Seminars and Colloquia by Series

Tuesday, January 26, 2010 - 11:05 , Location: Skiles 269 , Shamgar Gurevich , Institute for Advanced Study, Princeton , shamgar@ias.edu , Organizer: Christopher Heil
In the lecture I will explain how various fundamental structures from group representation theory appear naturally in the context of discrete harmonic analysis and can be applied to solve concrete problems from digital signal processing. I will begin the lecture by describing our solution to the problem of finding a canonical orthonormal basis of eigenfunctions of the discrete Fourier transform (DFT). Then I will explain how to generalize the construction to obtain a larger collection of functions that we call "The oscillator dictionary". Functions in the oscillator dictionary admit many interesting pseudo-random properties, in particular, I will explain several of these properties which arise in the context of problems of current interest in communication theory.
Thursday, January 21, 2010 - 15:00 , Location: Skiles 255 , Yekaterina Epshteyn , Carnegie Mellon University , Organizer: Sung Ha Kang
In this talk, I will first discuss several chemotaxis models includingthe classical Keller-Segel model.Chemotaxis is the phenomenon in which cells, bacteria, and other single-cell or multicellular organisms direct their movements according to certain chemicals (chemoattractants) in their environment. The mathematical models of chemotaxis are usually described by highly nonlinear time dependent systems of PDEs. Therefore, accurate and efficient numerical methods are very important for the validation and analysis of these systems. Furthermore, a common property of all existing chemotaxis systems is their ability to model a concentration phenomenon that mathematically results in solutions rapidly growing in small neighborhoods of concentration points/curves. The solutions may blow up or may exhibit a very singular, spiky behavior. In either case, capturing such solutions numerically is a challenging problem.  In our work we propose a family of stable (even at times near blow up) and highly accurate numerical methods, based on interior penalty discontinuous Galerkin schemes (IPDG) for the Keller-Segel chemotaxis model with parabolic-parabolic coupling. This model is the basic step in the modeling of many real biological processes and it is described by a system of a convection-diffusion equation for the cell density, coupled with a reaction-diffusion equation for the chemoattractant concentration.We prove theoretical hp error estimates for the proposed discontinuous Galerkin schemes. Our proof is valid for pre-blow-up times since we assume boundedness of the exact solution.Numerical experiments to demonstrate the stability and accuracy of the proposed methods for chemotaxis models and comparison with other methods will be presented. Ongoing research projects will be  discussed as well.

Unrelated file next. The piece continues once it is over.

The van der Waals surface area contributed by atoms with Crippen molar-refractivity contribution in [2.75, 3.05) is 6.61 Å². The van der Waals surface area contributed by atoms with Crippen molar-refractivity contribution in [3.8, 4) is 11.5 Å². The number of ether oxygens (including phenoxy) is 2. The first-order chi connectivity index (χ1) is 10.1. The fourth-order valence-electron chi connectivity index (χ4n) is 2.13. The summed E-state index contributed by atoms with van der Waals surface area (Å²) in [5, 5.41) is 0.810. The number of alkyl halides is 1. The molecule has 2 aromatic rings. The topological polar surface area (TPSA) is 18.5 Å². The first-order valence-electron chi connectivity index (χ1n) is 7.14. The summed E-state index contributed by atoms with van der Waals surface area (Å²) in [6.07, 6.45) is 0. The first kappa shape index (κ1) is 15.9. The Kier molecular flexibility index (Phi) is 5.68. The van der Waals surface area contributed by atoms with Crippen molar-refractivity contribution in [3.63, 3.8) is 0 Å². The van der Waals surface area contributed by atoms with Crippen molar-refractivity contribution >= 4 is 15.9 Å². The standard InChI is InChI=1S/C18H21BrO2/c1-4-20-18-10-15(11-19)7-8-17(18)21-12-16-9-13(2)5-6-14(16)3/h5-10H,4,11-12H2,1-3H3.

Tuesday, January 19, 2010 - 11:05 , Location: Skiles 269 , Pavlo Pylyavskyy , University of Michigan , Organizer: Prasad Tetali
The Edrei-Thoma theorem characterizes totally positive functions, and plays an important role in character theory of the infinite symmetric group. The Loewner-Whitney theorem characterizes totally positive elements of the general linear group, and is fundamental for Lusztig's theory of total positivity in reductive groups. In this work we derive a common generalization of the two theorems. The talk is based on joint work with Thomas Lam.
Thursday, January 7, 2010 - 14:00 , Location: Skiles 269 , Dan Margalit , Tufts University , Dan.Margalit@tufts.edu , Organizer: John Etnyre